The giant huntsman spider is the biggest member of the family Sparassidae. The average huntsman attains a leg span length of approximately 9.8 to 11.8 inches (about 25 –30 centimetres), and a body length of about 4.6 cm.
They are mostly identified by their yellowish-brown and grey body colouring with several irregular spots distributed at the other half of their rear end. They possess extremely long and forward facing crab-like legs that are encircled with dark or stripped colour bands usually before the first bend.
Besides its size and the length of its legs, the huntsman can also be identified through its genital features. The male huntsman for instance, possesses a longer cymbium three times longer than its tegulum. The female huntsman also possesses a uniquely shaped epigyneal field with two anterior directed bands, and the course of their internal ducts.
Originally, the first huntsman species was discovered in a cave in Laos, Asia. They are initially believed to be cave dwellers due to their grey body color and elongated legs. This belief is also compounded by the fact that most huntsman spiders have flattened bodies which may have adjusted to them living in narrow spaces.
Huntsman spiders are typically found within warmer temperate and tropical regions like Australia, New Zealand, the Mediterranean, South Asia, Africa and other possible semi-tropical regions. They are mostly found living in between rock crevices, logs or wall cracks, between loose bark of trees or foliage or underneath dead tree stumps. They are also found in human homes too.
Do giant huntsman spiders bite?
Giant huntsman spiders do bite but however painful the bite may be, it does not contain poisonous venom and that makes it less dangerous (to humans only!).
Contrary to their frightening size and appearance, the huntsman spider is not known to be generally aggressive towards humans –except when duly provoked. In the process of guarding her eggs, for instance, the female huntsman may become aggressive towards perceived trespassers and may likely strike.
However for animals that are their prey, the huntsman bites are quite lethal. In its search for food, it runs after its prey and injects its venom into it. The poison from the venom keeps the prey immobilized and automatically, a food material.
Although its bites are quite lethal to insects which are its major prey, a giant huntsman spider’s bite is actually less venomous and quite harmless for humans. The effects of the bite could be mild reactions such as nausea, vomiting, localized swelling (which usually subsided within an hour), headache, heart palpitations and pain. However, here’s a list of things to do should one get bitten by a huntsman spider;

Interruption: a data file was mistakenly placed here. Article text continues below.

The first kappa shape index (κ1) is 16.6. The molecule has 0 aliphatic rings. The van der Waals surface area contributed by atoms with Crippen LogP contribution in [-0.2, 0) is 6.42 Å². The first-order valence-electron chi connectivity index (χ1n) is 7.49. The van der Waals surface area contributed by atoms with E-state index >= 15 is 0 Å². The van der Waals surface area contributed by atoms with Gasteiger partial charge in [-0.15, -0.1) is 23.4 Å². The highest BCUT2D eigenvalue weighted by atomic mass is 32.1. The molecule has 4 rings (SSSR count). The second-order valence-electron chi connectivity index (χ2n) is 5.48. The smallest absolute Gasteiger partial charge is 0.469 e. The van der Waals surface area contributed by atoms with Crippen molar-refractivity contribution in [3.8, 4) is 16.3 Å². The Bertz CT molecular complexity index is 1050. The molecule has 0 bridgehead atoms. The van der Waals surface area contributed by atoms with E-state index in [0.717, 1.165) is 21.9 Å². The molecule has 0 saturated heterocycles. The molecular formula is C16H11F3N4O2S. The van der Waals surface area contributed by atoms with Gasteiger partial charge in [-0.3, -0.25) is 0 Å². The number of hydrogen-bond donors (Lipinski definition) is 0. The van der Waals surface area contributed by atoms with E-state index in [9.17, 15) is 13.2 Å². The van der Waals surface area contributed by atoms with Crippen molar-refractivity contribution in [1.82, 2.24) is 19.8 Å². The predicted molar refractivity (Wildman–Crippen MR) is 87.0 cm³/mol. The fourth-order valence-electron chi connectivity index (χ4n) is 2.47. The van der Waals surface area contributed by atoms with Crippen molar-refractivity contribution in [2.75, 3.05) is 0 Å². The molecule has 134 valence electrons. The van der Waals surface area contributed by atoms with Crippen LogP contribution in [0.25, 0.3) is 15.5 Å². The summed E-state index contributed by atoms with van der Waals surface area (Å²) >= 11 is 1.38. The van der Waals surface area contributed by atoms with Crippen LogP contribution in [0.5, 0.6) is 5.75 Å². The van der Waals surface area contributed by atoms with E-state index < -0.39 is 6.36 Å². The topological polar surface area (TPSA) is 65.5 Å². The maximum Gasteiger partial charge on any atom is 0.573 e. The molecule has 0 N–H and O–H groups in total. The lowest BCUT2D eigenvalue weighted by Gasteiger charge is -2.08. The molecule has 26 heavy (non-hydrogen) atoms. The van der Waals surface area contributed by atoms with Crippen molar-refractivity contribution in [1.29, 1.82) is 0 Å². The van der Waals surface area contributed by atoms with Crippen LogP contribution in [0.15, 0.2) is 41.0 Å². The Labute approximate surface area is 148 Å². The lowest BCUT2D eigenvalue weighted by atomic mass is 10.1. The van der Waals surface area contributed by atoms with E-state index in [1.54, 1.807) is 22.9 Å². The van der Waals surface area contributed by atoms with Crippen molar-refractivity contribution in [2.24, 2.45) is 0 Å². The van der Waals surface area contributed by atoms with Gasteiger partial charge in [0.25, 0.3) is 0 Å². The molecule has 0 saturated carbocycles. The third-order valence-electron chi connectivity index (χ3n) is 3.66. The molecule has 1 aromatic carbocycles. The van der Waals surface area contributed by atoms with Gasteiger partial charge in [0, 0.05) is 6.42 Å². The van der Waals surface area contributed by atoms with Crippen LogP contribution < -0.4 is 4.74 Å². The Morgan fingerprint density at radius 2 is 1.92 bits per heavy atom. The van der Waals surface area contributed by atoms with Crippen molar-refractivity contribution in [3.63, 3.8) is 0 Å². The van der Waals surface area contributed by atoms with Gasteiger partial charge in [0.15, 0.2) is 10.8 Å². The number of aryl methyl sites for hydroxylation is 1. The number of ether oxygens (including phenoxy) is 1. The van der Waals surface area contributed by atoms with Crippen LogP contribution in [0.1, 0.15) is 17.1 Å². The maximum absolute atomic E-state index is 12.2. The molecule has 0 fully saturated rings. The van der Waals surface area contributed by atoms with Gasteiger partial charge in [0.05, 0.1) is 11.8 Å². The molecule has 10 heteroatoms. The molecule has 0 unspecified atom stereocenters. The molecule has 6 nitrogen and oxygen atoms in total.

● Clean the bite area with soap and water and apply an ice pack or a cold pack to reduce swelling
● Application of regular painkillers like paracetamol can also help lessen the pains.
● Keep an eye on the victim should in case they get allergic reactions like anaphylaxis which may include tightness or swellings in the throat or a swollen tongue.
● Call or report to the hospital once these extreme symptoms are noticed.
Are giant huntsman spiders super fast?
Despite their size, giant huntsman spiders can be extremely fast and quick. According to Bills Christy, a giant huntsman can move up to a yard (almost 1 meter) per second.
Their speed is attributed as a great asset to their hunting technique. This is because, instead of building webs like other spiders, the giant huntsman spider actively hunts down its prey. Their speed makes hunting highly advantageous as it makes it easy for them to corner their prey.
Can you keep a giant huntsman as a pet?
While giant huntsman spiders make great natural pest/insect control because they usually feed on pests and insects, they also make great pets due to their less aggressive nature.
However, if you decide on keeping a huntsman as a pet, you may need to create enough space –almost natural habitat-like, and feed them their desired insects for them to thrive. Here are a few spider-care tips that might come in handy;
● Moisten their environment at least once a day
● Feed them live insects 2-4 times a week
● Do not attempt to hold them except you know how to.